I'm struck by how accessible Jericho Cay is given that it's the eleventh Bay Tanner book and this is my first encounter with the series. Obviously, a whole lotta stuff has happened in the previous books and that stuff has wrecked all manner of tumultuous change on Bay's life. In this episode, she is still adjusting to married life with her former brother-in-law now husband; and getting her long-lost sister (who is mentally ill) settled on the family plantation. Oh, and there's the matter of the hurricane that recently blew through the area.
Into this chaos comes a new client, Winston Wolfe, a bestselling true crime writer. (Why is it that fictional writers are always "bestsellers" or at least, able to live comfortably off their writing? Or, as in Californication, former best sellers who are still living large on their royalties?)
Wolfe's latest project is Tyler Bell, a reclusive millionaire who vanished several years before, leaving an unclaimed estate and a dead housekeeper at his private island, Jericho Cay. To say Wolfe is eccentric would be an understatement. F*cking weird being more apropos. Wolfe hires Bay and her detective agency to prove that Tyler Bell is alive. Naturally, Wolfe knows more about the case than he's letting on, but refuses to share any information with Bay. Hello, client from hell.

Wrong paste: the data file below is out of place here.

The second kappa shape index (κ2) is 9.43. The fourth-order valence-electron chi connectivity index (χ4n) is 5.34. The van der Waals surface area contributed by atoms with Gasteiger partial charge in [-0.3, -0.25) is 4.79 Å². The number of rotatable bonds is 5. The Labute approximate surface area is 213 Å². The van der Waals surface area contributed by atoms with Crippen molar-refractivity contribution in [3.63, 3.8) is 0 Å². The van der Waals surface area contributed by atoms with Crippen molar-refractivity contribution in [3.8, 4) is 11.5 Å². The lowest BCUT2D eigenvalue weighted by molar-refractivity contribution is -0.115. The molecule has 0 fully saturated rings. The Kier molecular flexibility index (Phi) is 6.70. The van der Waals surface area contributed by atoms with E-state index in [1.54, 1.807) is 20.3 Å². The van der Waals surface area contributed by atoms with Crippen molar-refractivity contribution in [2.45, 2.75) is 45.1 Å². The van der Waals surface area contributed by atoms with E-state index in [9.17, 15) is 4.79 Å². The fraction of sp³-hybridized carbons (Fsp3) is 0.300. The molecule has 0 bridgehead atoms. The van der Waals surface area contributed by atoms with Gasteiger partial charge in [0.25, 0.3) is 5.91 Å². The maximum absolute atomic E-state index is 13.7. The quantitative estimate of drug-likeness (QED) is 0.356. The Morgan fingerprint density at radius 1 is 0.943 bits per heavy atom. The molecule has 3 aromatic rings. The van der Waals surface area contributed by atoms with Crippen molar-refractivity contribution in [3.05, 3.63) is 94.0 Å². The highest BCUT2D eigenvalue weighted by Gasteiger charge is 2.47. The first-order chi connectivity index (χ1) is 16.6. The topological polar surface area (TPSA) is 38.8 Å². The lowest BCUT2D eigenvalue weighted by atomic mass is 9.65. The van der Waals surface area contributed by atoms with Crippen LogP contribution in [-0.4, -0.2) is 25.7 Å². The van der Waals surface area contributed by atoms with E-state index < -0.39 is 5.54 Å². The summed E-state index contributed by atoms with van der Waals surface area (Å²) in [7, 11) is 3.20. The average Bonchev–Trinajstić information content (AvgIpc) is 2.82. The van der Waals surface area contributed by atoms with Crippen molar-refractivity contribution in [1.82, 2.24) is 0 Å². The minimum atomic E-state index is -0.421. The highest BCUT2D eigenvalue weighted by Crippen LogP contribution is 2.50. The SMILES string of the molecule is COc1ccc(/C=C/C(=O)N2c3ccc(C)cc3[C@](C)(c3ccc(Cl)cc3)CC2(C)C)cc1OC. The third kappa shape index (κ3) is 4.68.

It isn't long before the exasperating and evasive Wolfe is himself one of the "disappeared."
What I liked about Jericho Cay is that the author manages to use the extensive backstory (from previous novels) without resorting to obvious info-dumps while providing enough information to make the story accessible to a first time reader of the series. I was tempted to give this 4-stars just on that basis alone. I went with three because this is the eleventh book in an established series, and as such, has the somewhat watered-down feel of a book that is relying on established settings and characters. In other words, I need to go back and read earlier books, which I suspect are much stronger overall. This story felt like a pause before the next storm.